The cottage was ideally situated in Nant Peris, which is a 13 minute bus ride to the start of our chosen route up Snowdon. It had the space we needed to just dump all our stuff and to get it organised ready for an early(ish) start on our chosen day. We also knew that some comfy beds with enough room for everyone, including space for baby and cot would be key to ensuring we were all going to get the sleep required for a big day out in the mountains. Having use of a normal sized kitchen to prep the pack lunches and cook good evening meals was also really important. It made food prepping a lot quicker and less stressful, allowing for some much-needed moments to relax and enjoy the trip.
You can park in Pen Y Pass carpark if you book your car in early enough for popular dates.Please check the JustPark website for all the info you’ll need.
Thankfully, our cottage was across the road from the Sherpa bus shuttle carpark, where the buses run regularly to Pen Y Pass carpark. They also pick up/drop off from the other main footpaths and villages around the mountain. More info can be found here: https://snowdoninfo.com/sherpa-bus-service/
Route Choice – The route we chose for the walk up was the PYG track (this eventually joins the Miners to reach the summit). This is one of the shortest routes up, starting at Pen Y Pass carpark (1,178ft/ 359m about a third of the height of Snowdon) It is also the most exciting! It’s rocky and slabby and bends its way gradually up the mountain, taking in breath taking views. There are some easy scrambly sections along the way and its fairly easy to stick to, even if visibility is quiet poor. Some sections are flatter and easy underfoot and some are steep and tough. It has a good mix of terrain to keep the kids interested.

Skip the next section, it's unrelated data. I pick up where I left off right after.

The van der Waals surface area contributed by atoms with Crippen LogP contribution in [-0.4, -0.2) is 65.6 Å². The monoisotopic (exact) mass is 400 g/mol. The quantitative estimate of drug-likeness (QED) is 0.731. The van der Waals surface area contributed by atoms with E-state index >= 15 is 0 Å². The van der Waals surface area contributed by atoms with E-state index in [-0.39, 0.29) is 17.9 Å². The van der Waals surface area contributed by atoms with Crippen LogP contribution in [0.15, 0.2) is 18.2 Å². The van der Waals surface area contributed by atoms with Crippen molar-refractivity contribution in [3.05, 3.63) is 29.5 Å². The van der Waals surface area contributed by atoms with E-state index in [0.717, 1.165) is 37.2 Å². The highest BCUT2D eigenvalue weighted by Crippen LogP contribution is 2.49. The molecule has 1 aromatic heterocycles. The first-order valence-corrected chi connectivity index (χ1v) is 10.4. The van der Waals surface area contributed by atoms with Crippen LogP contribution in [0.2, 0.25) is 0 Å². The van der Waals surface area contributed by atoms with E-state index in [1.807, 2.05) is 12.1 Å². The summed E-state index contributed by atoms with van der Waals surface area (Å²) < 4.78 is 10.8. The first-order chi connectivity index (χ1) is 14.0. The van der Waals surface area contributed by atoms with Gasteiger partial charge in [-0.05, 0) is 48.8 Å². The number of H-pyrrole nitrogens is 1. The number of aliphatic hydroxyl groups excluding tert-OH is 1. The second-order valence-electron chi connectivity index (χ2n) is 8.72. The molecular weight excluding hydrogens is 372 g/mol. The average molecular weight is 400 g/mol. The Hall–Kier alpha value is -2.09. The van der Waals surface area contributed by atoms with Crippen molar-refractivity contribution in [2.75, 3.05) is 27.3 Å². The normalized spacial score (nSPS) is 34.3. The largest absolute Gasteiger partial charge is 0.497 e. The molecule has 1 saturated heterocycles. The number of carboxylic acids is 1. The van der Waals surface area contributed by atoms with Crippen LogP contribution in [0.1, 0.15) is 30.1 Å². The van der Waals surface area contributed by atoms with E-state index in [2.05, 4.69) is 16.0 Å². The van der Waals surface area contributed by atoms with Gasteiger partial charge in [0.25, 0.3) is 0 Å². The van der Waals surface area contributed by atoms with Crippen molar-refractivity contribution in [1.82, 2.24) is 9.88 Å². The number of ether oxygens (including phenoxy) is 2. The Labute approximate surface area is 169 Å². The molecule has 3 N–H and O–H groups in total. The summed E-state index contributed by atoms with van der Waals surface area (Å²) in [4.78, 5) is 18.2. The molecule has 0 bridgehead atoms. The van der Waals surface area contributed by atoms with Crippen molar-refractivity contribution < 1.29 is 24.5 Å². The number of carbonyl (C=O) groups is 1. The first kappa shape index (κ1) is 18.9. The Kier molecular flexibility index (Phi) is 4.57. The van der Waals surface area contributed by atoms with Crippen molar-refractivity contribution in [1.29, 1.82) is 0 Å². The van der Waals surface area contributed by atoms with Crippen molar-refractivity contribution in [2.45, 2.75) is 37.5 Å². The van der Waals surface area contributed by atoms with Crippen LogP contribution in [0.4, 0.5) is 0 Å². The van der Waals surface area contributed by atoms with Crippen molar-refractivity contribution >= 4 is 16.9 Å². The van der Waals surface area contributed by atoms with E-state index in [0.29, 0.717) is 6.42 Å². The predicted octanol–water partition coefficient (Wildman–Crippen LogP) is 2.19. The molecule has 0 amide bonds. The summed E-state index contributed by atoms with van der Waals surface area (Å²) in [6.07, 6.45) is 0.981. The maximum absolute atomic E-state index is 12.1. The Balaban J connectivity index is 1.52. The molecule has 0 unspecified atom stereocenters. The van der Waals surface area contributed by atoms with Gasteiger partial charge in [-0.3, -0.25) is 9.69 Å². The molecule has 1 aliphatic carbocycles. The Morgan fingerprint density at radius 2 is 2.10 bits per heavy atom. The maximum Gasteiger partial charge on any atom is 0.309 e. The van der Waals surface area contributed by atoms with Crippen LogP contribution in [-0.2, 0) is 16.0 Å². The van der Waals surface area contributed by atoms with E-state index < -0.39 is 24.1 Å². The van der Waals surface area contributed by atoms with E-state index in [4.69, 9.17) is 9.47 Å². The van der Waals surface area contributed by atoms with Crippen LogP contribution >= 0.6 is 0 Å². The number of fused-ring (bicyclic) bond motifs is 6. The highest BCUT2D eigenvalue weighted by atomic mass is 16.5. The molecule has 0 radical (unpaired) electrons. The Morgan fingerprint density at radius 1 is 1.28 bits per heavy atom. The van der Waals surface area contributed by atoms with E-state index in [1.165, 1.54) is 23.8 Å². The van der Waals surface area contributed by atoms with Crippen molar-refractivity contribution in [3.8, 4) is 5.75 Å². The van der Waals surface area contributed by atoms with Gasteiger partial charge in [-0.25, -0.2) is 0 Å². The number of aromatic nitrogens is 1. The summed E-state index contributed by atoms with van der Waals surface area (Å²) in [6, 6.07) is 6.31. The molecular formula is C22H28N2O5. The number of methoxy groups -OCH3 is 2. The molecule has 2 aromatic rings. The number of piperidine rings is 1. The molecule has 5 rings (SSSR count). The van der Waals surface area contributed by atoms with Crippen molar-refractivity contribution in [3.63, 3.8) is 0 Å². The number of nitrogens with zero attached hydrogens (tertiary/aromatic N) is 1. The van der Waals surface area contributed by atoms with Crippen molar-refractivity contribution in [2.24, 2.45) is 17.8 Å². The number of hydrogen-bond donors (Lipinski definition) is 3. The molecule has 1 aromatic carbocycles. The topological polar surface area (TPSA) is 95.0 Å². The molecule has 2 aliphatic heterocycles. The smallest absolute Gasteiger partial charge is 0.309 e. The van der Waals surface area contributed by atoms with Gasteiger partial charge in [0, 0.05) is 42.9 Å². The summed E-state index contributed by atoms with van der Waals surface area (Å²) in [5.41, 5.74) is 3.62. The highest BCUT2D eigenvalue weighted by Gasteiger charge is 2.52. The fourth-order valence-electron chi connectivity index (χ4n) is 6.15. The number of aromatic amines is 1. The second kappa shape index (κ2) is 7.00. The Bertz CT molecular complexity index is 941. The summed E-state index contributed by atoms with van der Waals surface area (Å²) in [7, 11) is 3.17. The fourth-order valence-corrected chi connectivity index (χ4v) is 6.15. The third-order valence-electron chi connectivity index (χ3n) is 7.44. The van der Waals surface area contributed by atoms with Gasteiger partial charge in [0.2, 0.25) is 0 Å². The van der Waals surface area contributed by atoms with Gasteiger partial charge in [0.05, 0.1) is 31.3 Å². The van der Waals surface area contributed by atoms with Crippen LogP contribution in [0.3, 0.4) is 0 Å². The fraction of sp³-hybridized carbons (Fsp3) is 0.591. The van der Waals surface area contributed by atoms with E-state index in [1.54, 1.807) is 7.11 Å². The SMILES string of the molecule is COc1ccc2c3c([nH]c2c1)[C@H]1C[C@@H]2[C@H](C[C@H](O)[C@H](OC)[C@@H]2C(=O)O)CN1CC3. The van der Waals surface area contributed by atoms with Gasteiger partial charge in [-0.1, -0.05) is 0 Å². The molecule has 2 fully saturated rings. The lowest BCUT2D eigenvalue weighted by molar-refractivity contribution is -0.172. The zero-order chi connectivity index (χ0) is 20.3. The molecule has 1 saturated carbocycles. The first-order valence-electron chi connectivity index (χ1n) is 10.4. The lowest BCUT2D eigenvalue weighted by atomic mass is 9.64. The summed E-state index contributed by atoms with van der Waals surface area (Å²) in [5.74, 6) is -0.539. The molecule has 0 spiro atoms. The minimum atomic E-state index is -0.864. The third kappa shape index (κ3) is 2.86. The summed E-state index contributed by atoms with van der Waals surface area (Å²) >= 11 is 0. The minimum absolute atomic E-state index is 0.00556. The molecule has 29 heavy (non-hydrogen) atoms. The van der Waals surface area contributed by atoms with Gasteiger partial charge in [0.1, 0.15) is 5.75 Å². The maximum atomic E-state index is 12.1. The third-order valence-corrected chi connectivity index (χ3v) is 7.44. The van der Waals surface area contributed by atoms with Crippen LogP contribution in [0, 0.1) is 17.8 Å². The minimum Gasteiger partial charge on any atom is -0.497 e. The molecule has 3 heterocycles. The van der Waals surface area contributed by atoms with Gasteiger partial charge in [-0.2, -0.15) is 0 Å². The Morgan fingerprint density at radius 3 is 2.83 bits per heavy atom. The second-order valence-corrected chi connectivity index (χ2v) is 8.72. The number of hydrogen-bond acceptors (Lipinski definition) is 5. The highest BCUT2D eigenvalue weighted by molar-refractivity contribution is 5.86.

For our descent we opted for the Miners Track, which has some long, very steep rocky sections to descend initially, followed by some very long, flat, wide sections that contour around 3 lakes before reaching the carpark. We felt we’d welcome the flatter, easier paths for our tired legs and some foot soothing paddling in the cold lakes. As seen on the map, the PYG meets the Miners about a 3qrts of the way up. This is an ideal place to take a break and decide if you want to continue to the top, or call it good day and head down the Miners, happy and content with your efforts .
Of course there’s the option to keep going up and then turn back, but for us, reaching that point felt like the perfect time to assess how we were all feeling and make some decisions.
Perhaps the more talked about route up Snowdon amongst the summit virgins is the Llanberis Path, which starts in the village of Llanberis. However, although the terrain will be easier underfoot, this will add on an 5 extra miles of up-hill walking and in my opinion could become pretty boring for the kids.